The tests your doctor orders will depend in part on what they suspect could be causing your headaches and whether it’s a primary headache — such as a migraine or tension headache — or a secondary headache, which means that it’s a symptom of another health concern.

Although primary headaches can be painful and debilitating, they aren’t life-threatening.

Secondary headaches are much rarer and can be the sign of a serious health issue — sometimes even one that requires urgent medical attention.

The process of diagnosis may include the following:

Medical history Your doctor will want to know about any other health conditions you have as well as any medications, supplements, or herbal treatments you take.

Family history Be prepared to provide details about any family members who have headaches or migraine — at what age their headaches started, and any other health diagnoses they may have. As Goadsby notes, “Very often, family members won’t know they’ve got migraine, but they will know they are prone to headaches.” Since migraine has a strong genetic component, a family history of migraine-like symptoms is an indicator that your headaches are also being caused by migraine.

Physical exam Your doctor will examine you, paying close attention to yourhead, neck, and shoulders, which can all contribute to headache pain in various ways.

Neurological exam A neurological exam may include tests of your vision, hearing, short-term memory, reflexes, sensation, balance, and coordination.

Blood tests Blood tests may be ordered to rule out infection and other health conditions that have headache as a symptom.

Spinal fluid testThis may be necessary if your doctor suspects that your headaches are caused by certain types of infection or by bleeding in your brain.

Urinalysis A urine sample may be ordered to help rule out infection and other health conditions.

Imaging tests Computed tomography (CT) or magnetic resonance imaging (MRI) may be ordered. These imaging tests can show structures in your head, neck, or elsewhere in the body that may be causing your headaches.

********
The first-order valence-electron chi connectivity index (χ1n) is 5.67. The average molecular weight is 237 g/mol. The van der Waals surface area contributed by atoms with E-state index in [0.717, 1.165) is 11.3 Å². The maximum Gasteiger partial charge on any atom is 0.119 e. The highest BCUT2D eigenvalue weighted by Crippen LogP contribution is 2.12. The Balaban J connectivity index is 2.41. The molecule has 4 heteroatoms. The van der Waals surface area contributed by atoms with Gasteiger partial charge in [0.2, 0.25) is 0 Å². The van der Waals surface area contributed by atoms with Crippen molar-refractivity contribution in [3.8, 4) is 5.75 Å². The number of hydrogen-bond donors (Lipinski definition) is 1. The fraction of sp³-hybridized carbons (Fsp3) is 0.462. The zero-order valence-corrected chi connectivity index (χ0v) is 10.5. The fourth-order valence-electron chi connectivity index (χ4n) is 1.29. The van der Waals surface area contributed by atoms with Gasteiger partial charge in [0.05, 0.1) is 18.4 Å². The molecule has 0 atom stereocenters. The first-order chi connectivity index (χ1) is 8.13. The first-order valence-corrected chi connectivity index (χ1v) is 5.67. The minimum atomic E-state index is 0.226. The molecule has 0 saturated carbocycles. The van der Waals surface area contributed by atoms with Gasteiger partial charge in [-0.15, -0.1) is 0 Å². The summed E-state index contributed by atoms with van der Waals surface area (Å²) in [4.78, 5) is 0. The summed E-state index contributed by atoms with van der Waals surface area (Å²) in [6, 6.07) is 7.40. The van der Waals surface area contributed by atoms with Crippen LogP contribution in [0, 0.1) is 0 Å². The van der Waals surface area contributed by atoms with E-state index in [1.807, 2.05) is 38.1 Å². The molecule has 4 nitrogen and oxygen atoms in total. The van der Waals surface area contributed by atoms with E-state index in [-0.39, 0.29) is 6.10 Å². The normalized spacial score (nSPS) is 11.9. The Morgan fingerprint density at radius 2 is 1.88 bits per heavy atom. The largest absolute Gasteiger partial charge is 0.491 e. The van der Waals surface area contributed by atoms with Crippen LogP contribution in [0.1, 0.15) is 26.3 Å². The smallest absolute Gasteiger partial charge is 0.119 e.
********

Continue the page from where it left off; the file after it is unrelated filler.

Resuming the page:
Neuroimaging Imaging tests may be done during a headache episode to get a clearer picture of what is going on during an actual headache.

Electroencephalogram (EEG) This test can show your doctor whether there are changes in brain wave activity. It can help diagnose brain tumors, seizures, head injury, and swelling in the brain.

Working closely with your family practitioner and a neurologist, if needed, will bring you closer to headache relief.

When to Seek Emergency Care for a Headache

Warning signs that you need immediate medical attention for your headache or migraine include:

  • Your headache is accompanied by nausea, vomiting, dizziness, confusion, loss of consciousness, or blurry vision.
  • Your headache is accompanied by weakness or loss of control of part of your body, speech, or vision. This could signal a stroke.
  • Your headache is sudden and severe and is accompanied by a stiff neck or fever. This could be meningitis, an inflammation of the brain usually caused by a viral infection.
  • Your headache is the “worst headache of your life.” The abrupt onset of a very severe headache could mean bleeding or a clot in the brain, according to the American Migraine Foundation.

RELATED: When Should You Worry About Your Headache and Seek Immediate Help?

Additional reporting by Becky Upham.


Is It Time to See a Neurologist for Your Headaches? ›

If you have severe headaches or accompanying symptoms that are disrupting your life, it might be a good idea to see a neurologist. Consider making an appointment with a neurologist if: Your headache is continuous for more than a day or two.

What will a neurologist do about headaches? ›

A neurologist can help by doing a complete evaluation and ordering tests, if needed. They will work with you to determine the cause of your headaches and develop a treatment plan to help you find relief.

Why would I be referred to a neurologist for headaches? ›

“Patients should see a neurologist for any headache that is disabling,” McLauchlin said. “This applies to you if you have to stop what you are doing and lie down during a headache.” If your headaches cause pain in other areas or if the pain is on only one side of the head, you may need to see a neurologist.

What does a neurological headache feel like? ›

What does a migraine feel like? A migraine is a common neurological disease that causes a variety of symptoms, most notably a throbbing, pulsing headache on one side of your head. Your migraine will likely get worse with physical activity, lights, sounds or smells.

How do you know if you need to see a neurologist? ›